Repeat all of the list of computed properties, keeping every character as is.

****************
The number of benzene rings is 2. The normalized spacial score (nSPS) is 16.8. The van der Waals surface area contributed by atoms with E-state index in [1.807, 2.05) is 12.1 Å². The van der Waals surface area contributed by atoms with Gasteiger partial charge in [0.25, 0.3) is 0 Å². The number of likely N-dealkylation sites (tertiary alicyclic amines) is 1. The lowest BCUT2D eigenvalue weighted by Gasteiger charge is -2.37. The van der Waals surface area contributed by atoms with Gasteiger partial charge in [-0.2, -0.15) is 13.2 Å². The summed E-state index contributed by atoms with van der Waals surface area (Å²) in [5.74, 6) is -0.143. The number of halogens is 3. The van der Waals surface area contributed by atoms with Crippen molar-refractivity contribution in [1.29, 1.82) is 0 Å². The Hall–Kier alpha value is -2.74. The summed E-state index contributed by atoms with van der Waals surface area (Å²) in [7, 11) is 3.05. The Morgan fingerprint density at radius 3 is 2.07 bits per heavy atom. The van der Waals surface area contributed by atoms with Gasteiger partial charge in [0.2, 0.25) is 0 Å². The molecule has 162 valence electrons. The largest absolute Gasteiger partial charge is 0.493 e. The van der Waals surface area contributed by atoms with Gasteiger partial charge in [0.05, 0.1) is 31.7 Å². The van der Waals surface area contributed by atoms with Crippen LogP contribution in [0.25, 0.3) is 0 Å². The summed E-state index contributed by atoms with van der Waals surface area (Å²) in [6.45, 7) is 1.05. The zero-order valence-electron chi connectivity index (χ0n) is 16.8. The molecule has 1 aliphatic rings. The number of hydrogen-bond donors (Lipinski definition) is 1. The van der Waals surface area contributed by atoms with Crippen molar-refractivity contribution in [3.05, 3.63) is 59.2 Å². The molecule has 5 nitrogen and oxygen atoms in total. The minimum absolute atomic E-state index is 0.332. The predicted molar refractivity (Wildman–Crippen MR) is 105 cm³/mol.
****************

The number of benzene rings is 2. The normalized spacial score (nSPS) is 16.8. The van der Waals surface area contributed by atoms with E-state index in [1.807, 2.05) is 12.1 Å². The van der Waals surface area contributed by atoms with Gasteiger partial charge in [0.25, 0.3) is 0 Å². The number of likely N-dealkylation sites (tertiary alicyclic amines) is 1. The lowest BCUT2D eigenvalue weighted by Gasteiger charge is -2.37. The van der Waals surface area contributed by atoms with Gasteiger partial charge in [-0.2, -0.15) is 13.2 Å². The summed E-state index contributed by atoms with van der Waals surface area (Å²) in [5.74, 6) is -0.143. The number of halogens is 3. The van der Waals surface area contributed by atoms with Crippen molar-refractivity contribution in [1.29, 1.82) is 0 Å². The Hall–Kier alpha value is -2.74. The summed E-state index contributed by atoms with van der Waals surface area (Å²) in [7, 11) is 3.05. The Morgan fingerprint density at radius 3 is 2.07 bits per heavy atom. The van der Waals surface area contributed by atoms with Gasteiger partial charge in [0.2, 0.25) is 0 Å². The molecule has 162 valence electrons. The largest absolute Gasteiger partial charge is 0.493 e. The van der Waals surface area contributed by atoms with Gasteiger partial charge in [0.05, 0.1) is 31.7 Å². The van der Waals surface area contributed by atoms with Crippen LogP contribution in [0.25, 0.3) is 0 Å². The summed E-state index contributed by atoms with van der Waals surface area (Å²) in [6.45, 7) is 1.05. The zero-order valence-electron chi connectivity index (χ0n) is 16.8. The molecule has 1 aliphatic rings. The number of hydrogen-bond donors (Lipinski definition) is 1. The van der Waals surface area contributed by atoms with Crippen molar-refractivity contribution in [3.05, 3.63) is 59.2 Å². The molecule has 5 nitrogen and oxygen atoms in total. The minimum absolute atomic E-state index is 0.332. The predicted molar refractivity (Wildman–Crippen MR) is 105 cm³/mol.